Wattpad has had immense success in the English-language serial market, but it doesn’t translate easily and effortlessly into direct sales for authors.
In Asia is where it gets more interesting. Serialized fiction offered through apps is a $3.7 billion-dollar industry in Asia, and Dreame, GoodNovel, Webnovel, and Fizzo consistently rank among the most downloaded reading apps in the US, the UK, the Philippines, and Indonesia.
If, like me, you’ve been intrigued by serialized fiction but are unsure of what the market is like, with opinions about it ranging from “it’ll disrupt publishing” to “it’s a fad, don’t worry about it,” here are some things to think about:
1. Do you want to write serialized fiction? If you’re chasing a trend, don’t bother. But if you like reading and writing serialized fiction, then it’s worth experimenting with the format.
2. Are you looking at national or global sales? Most authors look at their US and UK sales. They won’t even look at English-speaking markets like Canada and Australia, let alone South America, Asia, or Eastern Europe. If you’re interested in serialized fiction, look at where the market is.
3. Apps, not newsletters: From what I can tell, the largest readership of serialized fiction is not in the newsletter space, but in apps. Download a few, see what people are reading and responding to.
4. What’s your end goal? The way you’ll use serialized fiction as a marketing tool to bring readers into the world of your (non-serialized) books will be a completely different game than if you intend to make money from the serialized work itself. Get clarity on what you’re doing before you start looking for successful models.
Basically, the conversation around serialized fiction has to be nuanced. I think it can be super effective as a marketing tool, but I’m not entirely convinced about its ability to build long-term income for an author, without those serialized works being available for sale in other formats.
Then again, nobody told us we had to choose.
OpenAI released a subscription version of ChatGPT earlier this month, while the FT created an AI editor role, someone who will provide “authoritative analysis on AI developments and the implications for business and society.”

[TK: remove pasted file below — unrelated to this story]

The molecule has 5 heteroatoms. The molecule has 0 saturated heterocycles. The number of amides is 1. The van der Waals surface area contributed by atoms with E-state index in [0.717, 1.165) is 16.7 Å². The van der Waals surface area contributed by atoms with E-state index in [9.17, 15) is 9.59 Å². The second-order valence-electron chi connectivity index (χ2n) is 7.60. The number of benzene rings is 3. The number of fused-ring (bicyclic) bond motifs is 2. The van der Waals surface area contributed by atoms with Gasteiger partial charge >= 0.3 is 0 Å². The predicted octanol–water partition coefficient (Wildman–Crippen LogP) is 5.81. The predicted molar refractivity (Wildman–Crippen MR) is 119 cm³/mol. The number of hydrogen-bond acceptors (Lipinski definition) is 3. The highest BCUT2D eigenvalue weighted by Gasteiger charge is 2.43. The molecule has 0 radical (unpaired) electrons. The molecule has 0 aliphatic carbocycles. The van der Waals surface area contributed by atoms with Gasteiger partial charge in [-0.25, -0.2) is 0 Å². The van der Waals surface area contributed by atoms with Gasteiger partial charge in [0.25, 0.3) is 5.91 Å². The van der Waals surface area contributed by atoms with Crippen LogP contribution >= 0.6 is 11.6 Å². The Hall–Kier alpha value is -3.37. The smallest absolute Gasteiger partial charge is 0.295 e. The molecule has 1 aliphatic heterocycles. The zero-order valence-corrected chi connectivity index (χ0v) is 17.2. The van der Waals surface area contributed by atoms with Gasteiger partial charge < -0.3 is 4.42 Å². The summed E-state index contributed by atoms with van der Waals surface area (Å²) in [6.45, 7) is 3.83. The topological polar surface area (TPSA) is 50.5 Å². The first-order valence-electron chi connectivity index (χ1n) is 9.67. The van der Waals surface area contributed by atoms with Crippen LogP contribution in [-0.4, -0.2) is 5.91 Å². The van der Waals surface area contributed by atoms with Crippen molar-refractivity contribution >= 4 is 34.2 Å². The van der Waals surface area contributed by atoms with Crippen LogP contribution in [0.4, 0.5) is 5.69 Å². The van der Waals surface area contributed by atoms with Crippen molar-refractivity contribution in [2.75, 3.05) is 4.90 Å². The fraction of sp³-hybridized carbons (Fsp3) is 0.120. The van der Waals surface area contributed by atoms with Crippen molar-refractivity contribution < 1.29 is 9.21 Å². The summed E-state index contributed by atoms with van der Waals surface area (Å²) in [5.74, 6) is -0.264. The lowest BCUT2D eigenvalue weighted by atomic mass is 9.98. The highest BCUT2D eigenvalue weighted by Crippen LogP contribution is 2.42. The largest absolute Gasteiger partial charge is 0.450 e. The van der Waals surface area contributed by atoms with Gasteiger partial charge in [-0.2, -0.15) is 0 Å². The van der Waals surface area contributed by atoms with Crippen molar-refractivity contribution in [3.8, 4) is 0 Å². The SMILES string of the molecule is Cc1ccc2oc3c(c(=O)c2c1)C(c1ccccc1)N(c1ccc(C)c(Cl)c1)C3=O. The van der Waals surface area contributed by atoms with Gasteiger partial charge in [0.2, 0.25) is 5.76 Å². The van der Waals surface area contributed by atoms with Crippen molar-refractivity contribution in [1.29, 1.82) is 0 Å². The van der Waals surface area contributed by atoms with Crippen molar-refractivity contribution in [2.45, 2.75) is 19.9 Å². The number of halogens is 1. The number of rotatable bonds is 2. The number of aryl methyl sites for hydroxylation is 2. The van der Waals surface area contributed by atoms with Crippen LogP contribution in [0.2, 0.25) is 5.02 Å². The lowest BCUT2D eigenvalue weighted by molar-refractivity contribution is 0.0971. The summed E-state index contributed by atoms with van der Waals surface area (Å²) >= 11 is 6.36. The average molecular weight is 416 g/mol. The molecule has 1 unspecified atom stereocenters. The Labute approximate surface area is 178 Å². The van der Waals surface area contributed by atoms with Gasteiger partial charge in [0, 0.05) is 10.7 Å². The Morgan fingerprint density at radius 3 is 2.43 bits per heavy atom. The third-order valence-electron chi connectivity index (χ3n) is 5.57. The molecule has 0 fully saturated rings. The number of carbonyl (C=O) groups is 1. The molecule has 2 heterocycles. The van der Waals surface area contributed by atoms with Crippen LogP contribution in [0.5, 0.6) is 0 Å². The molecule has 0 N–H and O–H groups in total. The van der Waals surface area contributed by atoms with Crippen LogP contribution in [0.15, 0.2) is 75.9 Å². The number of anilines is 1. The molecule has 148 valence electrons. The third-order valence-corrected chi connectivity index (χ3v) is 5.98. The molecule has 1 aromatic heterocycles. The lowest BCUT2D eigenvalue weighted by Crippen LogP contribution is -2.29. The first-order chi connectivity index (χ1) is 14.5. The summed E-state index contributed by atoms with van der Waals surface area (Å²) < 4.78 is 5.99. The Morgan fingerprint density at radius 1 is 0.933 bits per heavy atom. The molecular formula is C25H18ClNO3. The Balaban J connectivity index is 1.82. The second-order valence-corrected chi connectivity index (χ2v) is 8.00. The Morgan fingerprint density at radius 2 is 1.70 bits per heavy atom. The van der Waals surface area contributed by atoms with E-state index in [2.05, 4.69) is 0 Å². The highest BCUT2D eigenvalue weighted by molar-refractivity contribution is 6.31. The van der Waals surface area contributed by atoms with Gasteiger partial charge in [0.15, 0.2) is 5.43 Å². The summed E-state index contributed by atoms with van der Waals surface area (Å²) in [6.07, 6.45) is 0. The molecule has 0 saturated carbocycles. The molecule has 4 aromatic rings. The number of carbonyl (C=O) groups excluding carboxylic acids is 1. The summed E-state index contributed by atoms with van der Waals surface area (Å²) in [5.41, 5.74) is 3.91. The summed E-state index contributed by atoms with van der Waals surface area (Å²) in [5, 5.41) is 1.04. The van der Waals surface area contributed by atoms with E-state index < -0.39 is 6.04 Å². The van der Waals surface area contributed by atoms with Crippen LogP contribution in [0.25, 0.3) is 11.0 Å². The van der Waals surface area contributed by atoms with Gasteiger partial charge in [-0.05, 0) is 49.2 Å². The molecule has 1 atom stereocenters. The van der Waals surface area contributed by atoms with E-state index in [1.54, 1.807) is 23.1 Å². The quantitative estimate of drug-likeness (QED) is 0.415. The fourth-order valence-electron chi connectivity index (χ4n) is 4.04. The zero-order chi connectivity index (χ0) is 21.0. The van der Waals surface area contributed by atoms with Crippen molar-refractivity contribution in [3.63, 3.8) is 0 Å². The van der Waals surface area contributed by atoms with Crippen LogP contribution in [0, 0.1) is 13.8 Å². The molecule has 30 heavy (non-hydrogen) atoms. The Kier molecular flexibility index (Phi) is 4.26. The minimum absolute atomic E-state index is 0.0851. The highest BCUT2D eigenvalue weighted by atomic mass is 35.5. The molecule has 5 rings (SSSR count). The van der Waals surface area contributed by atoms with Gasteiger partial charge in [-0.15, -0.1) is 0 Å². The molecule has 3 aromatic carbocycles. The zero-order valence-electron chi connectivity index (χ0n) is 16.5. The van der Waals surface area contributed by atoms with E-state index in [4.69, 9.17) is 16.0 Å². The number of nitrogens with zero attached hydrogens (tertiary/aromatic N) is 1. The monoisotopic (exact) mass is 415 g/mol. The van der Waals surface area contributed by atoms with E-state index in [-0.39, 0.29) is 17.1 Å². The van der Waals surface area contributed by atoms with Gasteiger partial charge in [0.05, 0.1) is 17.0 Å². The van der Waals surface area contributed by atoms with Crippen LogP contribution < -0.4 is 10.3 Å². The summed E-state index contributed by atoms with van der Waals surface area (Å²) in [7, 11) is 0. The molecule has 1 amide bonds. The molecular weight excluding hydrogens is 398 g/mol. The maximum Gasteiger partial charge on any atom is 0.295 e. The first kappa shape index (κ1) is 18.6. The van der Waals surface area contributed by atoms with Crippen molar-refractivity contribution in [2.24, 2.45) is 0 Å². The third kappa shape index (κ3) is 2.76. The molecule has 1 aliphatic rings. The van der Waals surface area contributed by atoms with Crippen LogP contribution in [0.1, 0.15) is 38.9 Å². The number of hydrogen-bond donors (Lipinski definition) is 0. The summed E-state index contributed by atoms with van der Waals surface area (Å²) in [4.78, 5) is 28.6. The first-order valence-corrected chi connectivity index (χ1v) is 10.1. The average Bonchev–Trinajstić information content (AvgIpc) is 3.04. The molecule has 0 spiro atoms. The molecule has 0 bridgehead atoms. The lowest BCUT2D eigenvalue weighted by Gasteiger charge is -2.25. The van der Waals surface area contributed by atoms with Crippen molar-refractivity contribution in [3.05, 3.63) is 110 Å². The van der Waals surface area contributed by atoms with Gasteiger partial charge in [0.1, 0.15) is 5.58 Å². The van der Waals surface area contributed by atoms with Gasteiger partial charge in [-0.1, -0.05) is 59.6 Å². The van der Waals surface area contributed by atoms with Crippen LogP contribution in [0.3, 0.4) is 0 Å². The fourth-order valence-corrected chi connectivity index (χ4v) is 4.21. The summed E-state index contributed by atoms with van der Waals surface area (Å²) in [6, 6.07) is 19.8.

Gawker will be shuttered. Again.
Catapult will shut down its online magazine and writing classes program.
And Amazon’s had its first unprofitable year since 2014.
ON PUBLISHING A STORY A DAY ON SUBSTACK
A small experiment he started during the pandemic has been going strong for over 600 days. Natasha Khullar Relph spoke to the prolific author, musician, and actor about his daily fiction project.
THE FREELANCE WRITER’S GUIDE TO
MAKING $1,000 MORE A MONTH
This book isn’t meant to show you how to become a freelancer or even how to make a living. For that, check out some of the other books in this series.
In this book, you’ll learn how to move up the ladder and increase your earnings with very little effort.
You’ll learn how to add a cool $1,000 to your revenue.
With little additional work.
By the time you finish this book, you will have a list of ideas and strategies that will help you put more money in your pocket today.
RUSSIA: “A Russian court on 1st February has sentenced in absentia veteran journalist Alexander Nevzorov to eight years in prison for spreading so-called “false information” about Russia’s war on Ukraine.”
PAKISTAN: “The IFJ has warned journalists against the circulation of fake International Press Cards in Pakistan. The fake cards contain a false IFJ background and the validity date and card number are not aligned and do not include electronic signatures.”
TUNISIA: “In September, a law concerning online disinformation was enacted in Tunisia. Specifically, Article 24 of the law punishes the spread of ‘rumors and fake news’ with sentences of up to 10 years in prison if the ‘person targeted is a public official or similar.’ However, the terms ‘rumors’ and ‘fake news’ are not defined in the law. ‘This draconian law is intended to dissuade journalists from doing their job. It aims to create a climate of fear and push professionals to censor themselves,’ RSF’s North Africa representative, Khaled Drareni said in a press release.
QUOTE OF THE WEEK
“The second you accept yourself is the second everybody else around you does as well.”
– Gina Rodriguez